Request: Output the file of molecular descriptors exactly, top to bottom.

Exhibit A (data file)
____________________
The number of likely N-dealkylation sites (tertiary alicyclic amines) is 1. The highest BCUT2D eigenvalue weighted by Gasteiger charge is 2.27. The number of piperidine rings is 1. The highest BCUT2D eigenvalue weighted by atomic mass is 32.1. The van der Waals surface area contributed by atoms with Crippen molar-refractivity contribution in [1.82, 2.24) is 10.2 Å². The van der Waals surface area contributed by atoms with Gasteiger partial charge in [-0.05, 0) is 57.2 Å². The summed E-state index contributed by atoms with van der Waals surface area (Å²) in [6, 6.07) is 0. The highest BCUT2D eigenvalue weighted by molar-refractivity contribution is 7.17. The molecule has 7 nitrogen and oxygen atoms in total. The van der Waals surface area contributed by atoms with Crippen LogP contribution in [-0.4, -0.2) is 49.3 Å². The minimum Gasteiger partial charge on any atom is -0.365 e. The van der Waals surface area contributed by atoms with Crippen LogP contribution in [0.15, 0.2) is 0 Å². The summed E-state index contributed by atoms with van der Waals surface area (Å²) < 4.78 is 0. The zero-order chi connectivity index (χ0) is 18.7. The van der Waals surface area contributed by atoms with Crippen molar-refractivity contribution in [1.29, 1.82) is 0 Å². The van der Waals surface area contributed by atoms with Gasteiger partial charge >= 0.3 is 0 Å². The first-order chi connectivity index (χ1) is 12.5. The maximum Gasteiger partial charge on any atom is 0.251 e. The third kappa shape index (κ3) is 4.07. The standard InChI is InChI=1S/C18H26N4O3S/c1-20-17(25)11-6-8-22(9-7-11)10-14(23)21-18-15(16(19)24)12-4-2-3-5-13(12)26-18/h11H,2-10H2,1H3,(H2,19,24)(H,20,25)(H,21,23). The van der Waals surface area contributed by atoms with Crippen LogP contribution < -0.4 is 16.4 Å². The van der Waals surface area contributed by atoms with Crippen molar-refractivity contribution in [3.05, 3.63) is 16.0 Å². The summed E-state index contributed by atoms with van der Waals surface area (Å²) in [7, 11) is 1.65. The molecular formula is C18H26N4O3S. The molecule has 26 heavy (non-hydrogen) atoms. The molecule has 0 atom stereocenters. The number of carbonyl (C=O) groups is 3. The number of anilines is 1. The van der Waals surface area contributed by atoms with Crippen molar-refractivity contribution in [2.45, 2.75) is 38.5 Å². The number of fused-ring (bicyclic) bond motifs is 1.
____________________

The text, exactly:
The number of likely N-dealkylation sites (tertiary alicyclic amines) is 1. The highest BCUT2D eigenvalue weighted by Gasteiger charge is 2.27. The number of piperidine rings is 1. The highest BCUT2D eigenvalue weighted by atomic mass is 32.1. The van der Waals surface area contributed by atoms with Crippen molar-refractivity contribution in [1.82, 2.24) is 10.2 Å². The van der Waals surface area contributed by atoms with Gasteiger partial charge in [-0.05, 0) is 57.2 Å². The summed E-state index contributed by atoms with van der Waals surface area (Å²) in [6, 6.07) is 0. The highest BCUT2D eigenvalue weighted by molar-refractivity contribution is 7.17. The molecule has 7 nitrogen and oxygen atoms in total. The van der Waals surface area contributed by atoms with Crippen LogP contribution in [-0.4, -0.2) is 49.3 Å². The minimum Gasteiger partial charge on any atom is -0.365 e. The van der Waals surface area contributed by atoms with Crippen LogP contribution in [0.15, 0.2) is 0 Å². The summed E-state index contributed by atoms with van der Waals surface area (Å²) < 4.78 is 0. The zero-order chi connectivity index (χ0) is 18.7. The van der Waals surface area contributed by atoms with Crippen molar-refractivity contribution in [1.29, 1.82) is 0 Å². The van der Waals surface area contributed by atoms with Gasteiger partial charge >= 0.3 is 0 Å². The first-order chi connectivity index (χ1) is 12.5. The maximum Gasteiger partial charge on any atom is 0.251 e. The third kappa shape index (κ3) is 4.07. The standard InChI is InChI=1S/C18H26N4O3S/c1-20-17(25)11-6-8-22(9-7-11)10-14(23)21-18-15(16(19)24)12-4-2-3-5-13(12)26-18/h11H,2-10H2,1H3,(H2,19,24)(H,20,25)(H,21,23). The van der Waals surface area contributed by atoms with Crippen LogP contribution < -0.4 is 16.4 Å². The van der Waals surface area contributed by atoms with Crippen molar-refractivity contribution in [3.05, 3.63) is 16.0 Å². The summed E-state index contributed by atoms with van der Waals surface area (Å²) in [7, 11) is 1.65. The molecular formula is C18H26N4O3S. The molecule has 26 heavy (non-hydrogen) atoms. The molecule has 0 atom stereocenters. The number of carbonyl (C=O) groups is 3. The number of anilines is 1. The van der Waals surface area contributed by atoms with Crippen molar-refractivity contribution in [2.45, 2.75) is 38.5 Å². The number of fused-ring (bicyclic) bond motifs is 1.